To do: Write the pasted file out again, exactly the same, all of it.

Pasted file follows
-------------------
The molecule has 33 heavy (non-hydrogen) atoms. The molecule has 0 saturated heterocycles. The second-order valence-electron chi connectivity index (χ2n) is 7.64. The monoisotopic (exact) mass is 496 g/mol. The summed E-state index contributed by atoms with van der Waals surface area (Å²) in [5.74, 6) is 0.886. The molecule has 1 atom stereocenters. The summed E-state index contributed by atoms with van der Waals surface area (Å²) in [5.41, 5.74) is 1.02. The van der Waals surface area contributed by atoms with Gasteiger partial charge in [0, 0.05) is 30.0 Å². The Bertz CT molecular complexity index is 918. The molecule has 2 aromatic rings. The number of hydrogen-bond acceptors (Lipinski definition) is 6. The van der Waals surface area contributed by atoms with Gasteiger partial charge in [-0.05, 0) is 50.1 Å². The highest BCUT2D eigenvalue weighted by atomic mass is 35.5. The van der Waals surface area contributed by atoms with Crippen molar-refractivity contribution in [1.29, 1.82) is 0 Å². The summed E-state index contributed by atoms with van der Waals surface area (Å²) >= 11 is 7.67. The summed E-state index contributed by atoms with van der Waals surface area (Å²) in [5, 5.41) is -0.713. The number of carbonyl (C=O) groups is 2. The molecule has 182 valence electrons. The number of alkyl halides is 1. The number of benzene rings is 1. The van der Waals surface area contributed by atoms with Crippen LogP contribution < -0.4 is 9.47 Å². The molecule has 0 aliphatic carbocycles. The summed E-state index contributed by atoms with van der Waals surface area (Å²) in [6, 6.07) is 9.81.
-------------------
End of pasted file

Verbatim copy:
The molecule has 33 heavy (non-hydrogen) atoms. The molecule has 0 saturated heterocycles. The second-order valence-electron chi connectivity index (χ2n) is 7.64. The monoisotopic (exact) mass is 496 g/mol. The summed E-state index contributed by atoms with van der Waals surface area (Å²) in [5.74, 6) is 0.886. The molecule has 1 atom stereocenters. The summed E-state index contributed by atoms with van der Waals surface area (Å²) in [5.41, 5.74) is 1.02. The van der Waals surface area contributed by atoms with Gasteiger partial charge in [0, 0.05) is 30.0 Å². The Bertz CT molecular complexity index is 918. The molecule has 2 aromatic rings. The number of hydrogen-bond acceptors (Lipinski definition) is 6. The van der Waals surface area contributed by atoms with Gasteiger partial charge in [-0.05, 0) is 50.1 Å². The highest BCUT2D eigenvalue weighted by atomic mass is 35.5. The van der Waals surface area contributed by atoms with Crippen molar-refractivity contribution in [1.29, 1.82) is 0 Å². The summed E-state index contributed by atoms with van der Waals surface area (Å²) >= 11 is 7.67. The summed E-state index contributed by atoms with van der Waals surface area (Å²) in [5, 5.41) is -0.713. The number of carbonyl (C=O) groups is 2. The molecule has 182 valence electrons. The number of alkyl halides is 1. The number of benzene rings is 1. The van der Waals surface area contributed by atoms with Crippen LogP contribution < -0.4 is 9.47 Å². The molecule has 0 aliphatic carbocycles. The summed E-state index contributed by atoms with van der Waals surface area (Å²) in [6, 6.07) is 9.81.